Loneliness isn’t just simply being alone – it is a feeling you have whether you’re literally alone or not. It is characterized by a feeling of disconnectedness. While the winter holidays are joyous for some, for those already experiencing a mental or emotional health issue, loneliness can be exacerbated.
Three years of a pandemic doesn’t help either.
“We had lockdown loneliness for a couple of years, where everybody was lonely. A lot of those people are still reluctant to get out – they’re still experiencing those symptoms,” Dr. Jami Woods, a psychiatrist and assistant professor in psychiatry at UC Riverside School of Medicine, told me last week.
“There’s certainly a price to pay for chronic loneliness,” Woods said. This includes a greater risk for heart disease, hypertension, obesity, and major depressive episodes, she said.
Woods, a transgender woman, moved to Palm Springs during the pandemic and knows what it is like to feel alone. To help herself, she adopted a cat, went out dancing, and started meeting new people. One of her social groups now includes the Palm Springs Sunshine Sisters.
“We have a share of lonely people in the Sunshine Sisters,” Woods said. “Many of us are living by ourselves.” Some, like her, moved to the area not really knowing anybody, others are newly divorced or widowed, or just don’t find it easy to socialize with new people.
Older adults in the U.S. are more likely to live alone than those in many other countries, according to a study by the Pew Research Center. Palm Springs, in particular, has a large population of older LGBTQIA+ people who may be estranged from their biological families or don’t have children to check-in on them.
Finding and building community is an important step towards alleviating loneliness. Endorphin boosting activities – exercising, meditation, massage, creating art, laughing with friends, volunteering – can help too. Whether you’re just feeling lonely right now or if you’re dealing with long term loneliness, therapy, counseling or talking with a trusted friend is also a positive step.
The goal is to decrease that feeling of disconnectedness and increase feelings of connection, belonging, and self-worth.
Here are some things to try right here in Palm Springs:
If you’re able to exercise even just a little, it can really help get the ball rolling, so to speak.
Pickleball is all the rage lately. Drop-in to a class with Mary outside on the courts at the Demuth Community Center, 3601 E Mesquite Ave., every Thursday morning. Sign up through the city’s registration portal. Or try indoor pickleball on Mondays at the James O. Jessie Desert Highland Unity Center, 480 W Tramview Rd. Call (760) 323-8271 for reservations and more information.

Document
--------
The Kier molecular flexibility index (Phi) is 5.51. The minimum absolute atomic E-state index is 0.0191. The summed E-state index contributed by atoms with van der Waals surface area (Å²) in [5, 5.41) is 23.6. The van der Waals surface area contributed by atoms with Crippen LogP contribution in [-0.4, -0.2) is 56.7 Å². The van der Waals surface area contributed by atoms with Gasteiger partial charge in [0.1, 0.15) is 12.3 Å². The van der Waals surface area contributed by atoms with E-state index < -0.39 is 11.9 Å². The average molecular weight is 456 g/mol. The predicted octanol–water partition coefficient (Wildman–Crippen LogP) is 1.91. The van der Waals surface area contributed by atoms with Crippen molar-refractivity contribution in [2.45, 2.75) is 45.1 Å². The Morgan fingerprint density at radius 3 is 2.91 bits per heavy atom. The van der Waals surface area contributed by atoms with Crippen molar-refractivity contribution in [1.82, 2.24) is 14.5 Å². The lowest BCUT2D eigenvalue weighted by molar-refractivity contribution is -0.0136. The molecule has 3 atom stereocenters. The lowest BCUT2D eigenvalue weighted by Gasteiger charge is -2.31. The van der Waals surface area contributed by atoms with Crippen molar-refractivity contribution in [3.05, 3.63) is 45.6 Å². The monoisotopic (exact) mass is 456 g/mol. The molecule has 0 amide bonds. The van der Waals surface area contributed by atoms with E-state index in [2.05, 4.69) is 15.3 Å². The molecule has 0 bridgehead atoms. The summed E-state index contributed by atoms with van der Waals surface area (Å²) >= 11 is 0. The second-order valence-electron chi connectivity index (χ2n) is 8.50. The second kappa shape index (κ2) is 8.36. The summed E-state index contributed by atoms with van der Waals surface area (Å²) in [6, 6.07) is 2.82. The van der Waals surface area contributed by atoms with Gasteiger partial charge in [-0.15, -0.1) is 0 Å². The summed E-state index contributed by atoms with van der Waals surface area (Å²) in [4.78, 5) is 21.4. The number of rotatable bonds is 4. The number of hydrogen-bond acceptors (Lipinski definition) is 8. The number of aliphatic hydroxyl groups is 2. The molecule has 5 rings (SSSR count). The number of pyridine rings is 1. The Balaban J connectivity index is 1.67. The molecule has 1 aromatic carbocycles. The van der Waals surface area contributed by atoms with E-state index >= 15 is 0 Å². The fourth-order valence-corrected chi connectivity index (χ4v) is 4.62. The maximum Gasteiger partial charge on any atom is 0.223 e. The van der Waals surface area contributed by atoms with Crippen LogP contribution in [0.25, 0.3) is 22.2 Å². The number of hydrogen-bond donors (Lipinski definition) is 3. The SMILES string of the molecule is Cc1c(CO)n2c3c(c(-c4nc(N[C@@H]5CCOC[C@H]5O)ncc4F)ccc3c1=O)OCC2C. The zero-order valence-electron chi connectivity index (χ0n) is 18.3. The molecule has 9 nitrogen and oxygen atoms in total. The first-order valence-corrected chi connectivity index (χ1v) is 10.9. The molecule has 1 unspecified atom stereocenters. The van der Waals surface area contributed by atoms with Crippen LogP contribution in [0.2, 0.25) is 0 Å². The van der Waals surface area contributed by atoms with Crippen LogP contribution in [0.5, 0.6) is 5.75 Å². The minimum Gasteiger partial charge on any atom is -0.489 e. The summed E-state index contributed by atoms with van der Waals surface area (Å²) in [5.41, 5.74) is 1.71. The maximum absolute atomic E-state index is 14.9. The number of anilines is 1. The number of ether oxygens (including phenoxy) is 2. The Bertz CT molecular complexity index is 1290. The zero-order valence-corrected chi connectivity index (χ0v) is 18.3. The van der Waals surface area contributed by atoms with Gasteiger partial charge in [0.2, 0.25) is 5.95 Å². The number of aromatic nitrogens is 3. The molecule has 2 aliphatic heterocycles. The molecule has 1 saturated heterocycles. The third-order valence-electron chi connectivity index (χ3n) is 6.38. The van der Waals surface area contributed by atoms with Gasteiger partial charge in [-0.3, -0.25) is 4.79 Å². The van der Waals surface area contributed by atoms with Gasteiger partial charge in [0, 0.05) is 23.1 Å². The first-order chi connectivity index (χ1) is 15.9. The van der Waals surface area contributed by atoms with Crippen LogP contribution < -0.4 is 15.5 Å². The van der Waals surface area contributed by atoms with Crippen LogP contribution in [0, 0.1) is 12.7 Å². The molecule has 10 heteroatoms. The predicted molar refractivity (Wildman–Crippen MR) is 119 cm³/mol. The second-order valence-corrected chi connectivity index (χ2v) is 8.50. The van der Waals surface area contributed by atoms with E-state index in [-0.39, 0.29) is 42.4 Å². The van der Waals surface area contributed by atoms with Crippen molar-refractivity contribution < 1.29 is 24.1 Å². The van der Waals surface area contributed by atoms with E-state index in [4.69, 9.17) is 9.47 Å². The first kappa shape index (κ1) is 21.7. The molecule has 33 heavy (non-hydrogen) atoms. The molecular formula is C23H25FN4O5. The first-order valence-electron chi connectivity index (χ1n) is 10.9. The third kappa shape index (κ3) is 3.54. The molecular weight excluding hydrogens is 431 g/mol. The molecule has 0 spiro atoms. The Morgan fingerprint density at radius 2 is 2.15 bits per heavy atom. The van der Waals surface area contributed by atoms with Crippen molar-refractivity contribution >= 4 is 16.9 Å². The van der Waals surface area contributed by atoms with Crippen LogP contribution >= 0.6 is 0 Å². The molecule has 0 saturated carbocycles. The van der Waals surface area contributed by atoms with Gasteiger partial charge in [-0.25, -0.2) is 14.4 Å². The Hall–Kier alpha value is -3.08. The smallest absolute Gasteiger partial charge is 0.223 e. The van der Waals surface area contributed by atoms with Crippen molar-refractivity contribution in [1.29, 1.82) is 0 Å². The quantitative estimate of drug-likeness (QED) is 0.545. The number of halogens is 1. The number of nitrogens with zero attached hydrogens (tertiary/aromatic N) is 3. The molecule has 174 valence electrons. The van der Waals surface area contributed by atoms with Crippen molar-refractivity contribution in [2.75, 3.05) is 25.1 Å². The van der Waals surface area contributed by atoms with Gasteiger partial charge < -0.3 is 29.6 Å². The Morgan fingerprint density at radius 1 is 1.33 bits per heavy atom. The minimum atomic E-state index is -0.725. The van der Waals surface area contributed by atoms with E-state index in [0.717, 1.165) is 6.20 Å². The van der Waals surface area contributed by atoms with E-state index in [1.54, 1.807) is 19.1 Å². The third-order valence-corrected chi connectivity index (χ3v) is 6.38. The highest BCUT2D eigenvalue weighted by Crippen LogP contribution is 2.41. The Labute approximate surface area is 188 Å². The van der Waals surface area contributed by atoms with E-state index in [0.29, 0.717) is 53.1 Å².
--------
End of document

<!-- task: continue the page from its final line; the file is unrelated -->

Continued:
If that’s too much, try taking a walk outside in one of the city’s 11 parks. Being in nature, soaking in some sunshine and being around others can be major mood boosters. Start with watching a video of dogs playing on YouTube then graduate to watching them play in real life at the Dog Park behind City Hall (3200 E. Tahquitz Canyon Way).
Volunteer to walk dogs or play with kittens at the Palm Springs Animal Shelter. Giving back to the community – or, if you don’t like people, animals in need! – can help boost your mood and build self-esteem. Animal companions can help too, so you may even consider fostering or adopting a pet to keep you company. Frisky Business, the newly-opened cat cafe at 4781 E Palm Canyon Drive (Suite F), is the “purrfect” place to see if a feline is a fit for you.
For more human connections, support, resources, activities and games for adults can be found at the Mizell Center, It offers bingo, Wii bowling, exercise classes, line dancing, tai chi, language classes, and more. The Bereavement Support Group starts January 11.
The Center – The LGBTQ Community Center of the Desert – offers programs for youth and adults. Its offerings include bridge, knitting, pinochle, yoga, support and therapy groups, AA and Narcotics Anonymous groups, discussion groups and social mixers, music classes, Spanish and American Sign Language classes, drop in therapy and sliding scale therapy.
DAP Health offers therapy, support groups, art classes, fitness classes, 12-step meetings, acupuncture and reiki. A stress management group meets online at 10 a.m. on Wednesdays.
If you want to commune with others experiencing feelings of loneliness, loss, or grief, the second annual Interfaith Blue Christmas Service will be Wednesday, Dec. 21, at the Church of St. Paul in the Desert, 125 W. El Alameda. The event is billed as “a chance for folks experiencing loss during the holiday season to reflect, grieve and hold space at a time of year when they may feel they are supposed to be happy and positive.”